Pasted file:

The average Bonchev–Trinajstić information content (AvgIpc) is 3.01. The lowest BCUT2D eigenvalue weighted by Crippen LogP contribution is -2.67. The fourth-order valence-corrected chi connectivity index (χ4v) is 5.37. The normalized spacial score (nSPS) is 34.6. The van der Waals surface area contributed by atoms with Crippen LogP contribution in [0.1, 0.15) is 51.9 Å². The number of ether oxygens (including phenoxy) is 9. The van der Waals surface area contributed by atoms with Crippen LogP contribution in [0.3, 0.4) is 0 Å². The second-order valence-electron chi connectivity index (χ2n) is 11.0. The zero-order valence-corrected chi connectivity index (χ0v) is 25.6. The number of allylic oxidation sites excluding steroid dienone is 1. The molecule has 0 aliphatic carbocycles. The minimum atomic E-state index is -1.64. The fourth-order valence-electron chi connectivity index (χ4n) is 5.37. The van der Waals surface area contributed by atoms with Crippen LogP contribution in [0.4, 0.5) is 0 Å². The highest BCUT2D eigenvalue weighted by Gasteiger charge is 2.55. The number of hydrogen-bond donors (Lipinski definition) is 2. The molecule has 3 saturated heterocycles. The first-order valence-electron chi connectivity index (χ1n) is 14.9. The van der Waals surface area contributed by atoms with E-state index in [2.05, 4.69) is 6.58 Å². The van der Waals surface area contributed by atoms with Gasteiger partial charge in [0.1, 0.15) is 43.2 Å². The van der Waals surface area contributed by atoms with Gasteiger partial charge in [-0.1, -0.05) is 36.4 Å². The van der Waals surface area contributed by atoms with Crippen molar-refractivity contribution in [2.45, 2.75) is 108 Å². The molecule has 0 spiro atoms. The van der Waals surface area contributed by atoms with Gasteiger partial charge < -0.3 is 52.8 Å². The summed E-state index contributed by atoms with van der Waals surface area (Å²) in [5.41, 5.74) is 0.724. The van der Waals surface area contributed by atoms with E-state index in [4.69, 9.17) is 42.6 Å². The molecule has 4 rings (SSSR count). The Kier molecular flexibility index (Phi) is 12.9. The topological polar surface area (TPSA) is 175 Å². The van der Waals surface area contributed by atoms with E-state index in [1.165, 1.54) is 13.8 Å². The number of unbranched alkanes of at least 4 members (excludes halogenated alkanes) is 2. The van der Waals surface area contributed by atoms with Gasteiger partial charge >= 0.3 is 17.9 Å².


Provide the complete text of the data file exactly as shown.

The average Bonchev–Trinajstić information content (AvgIpc) is 3.01. The lowest BCUT2D eigenvalue weighted by Crippen LogP contribution is -2.67. The fourth-order valence-corrected chi connectivity index (χ4v) is 5.37. The normalized spacial score (nSPS) is 34.6. The van der Waals surface area contributed by atoms with Crippen LogP contribution in [0.1, 0.15) is 51.9 Å². The number of ether oxygens (including phenoxy) is 9. The van der Waals surface area contributed by atoms with Crippen LogP contribution in [0.3, 0.4) is 0 Å². The second-order valence-electron chi connectivity index (χ2n) is 11.0. The zero-order valence-corrected chi connectivity index (χ0v) is 25.6. The number of allylic oxidation sites excluding steroid dienone is 1. The molecule has 0 aliphatic carbocycles. The minimum atomic E-state index is -1.64. The fourth-order valence-electron chi connectivity index (χ4n) is 5.37. The van der Waals surface area contributed by atoms with Crippen LogP contribution in [0.4, 0.5) is 0 Å². The highest BCUT2D eigenvalue weighted by Gasteiger charge is 2.55. The number of hydrogen-bond donors (Lipinski definition) is 2. The molecule has 3 saturated heterocycles. The first-order valence-electron chi connectivity index (χ1n) is 14.9. The van der Waals surface area contributed by atoms with E-state index in [2.05, 4.69) is 6.58 Å². The van der Waals surface area contributed by atoms with Gasteiger partial charge in [0.1, 0.15) is 43.2 Å². The van der Waals surface area contributed by atoms with Gasteiger partial charge in [-0.1, -0.05) is 36.4 Å². The van der Waals surface area contributed by atoms with Crippen molar-refractivity contribution in [2.45, 2.75) is 108 Å². The molecule has 0 spiro atoms. The van der Waals surface area contributed by atoms with Gasteiger partial charge < -0.3 is 52.8 Å². The summed E-state index contributed by atoms with van der Waals surface area (Å²) in [5.41, 5.74) is 0.724. The van der Waals surface area contributed by atoms with E-state index in [4.69, 9.17) is 42.6 Å². The molecule has 4 rings (SSSR count). The Kier molecular flexibility index (Phi) is 12.9. The topological polar surface area (TPSA) is 175 Å². The van der Waals surface area contributed by atoms with E-state index in [1.165, 1.54) is 13.8 Å². The number of unbranched alkanes of at least 4 members (excludes halogenated alkanes) is 2. The van der Waals surface area contributed by atoms with Gasteiger partial charge >= 0.3 is 17.9 Å².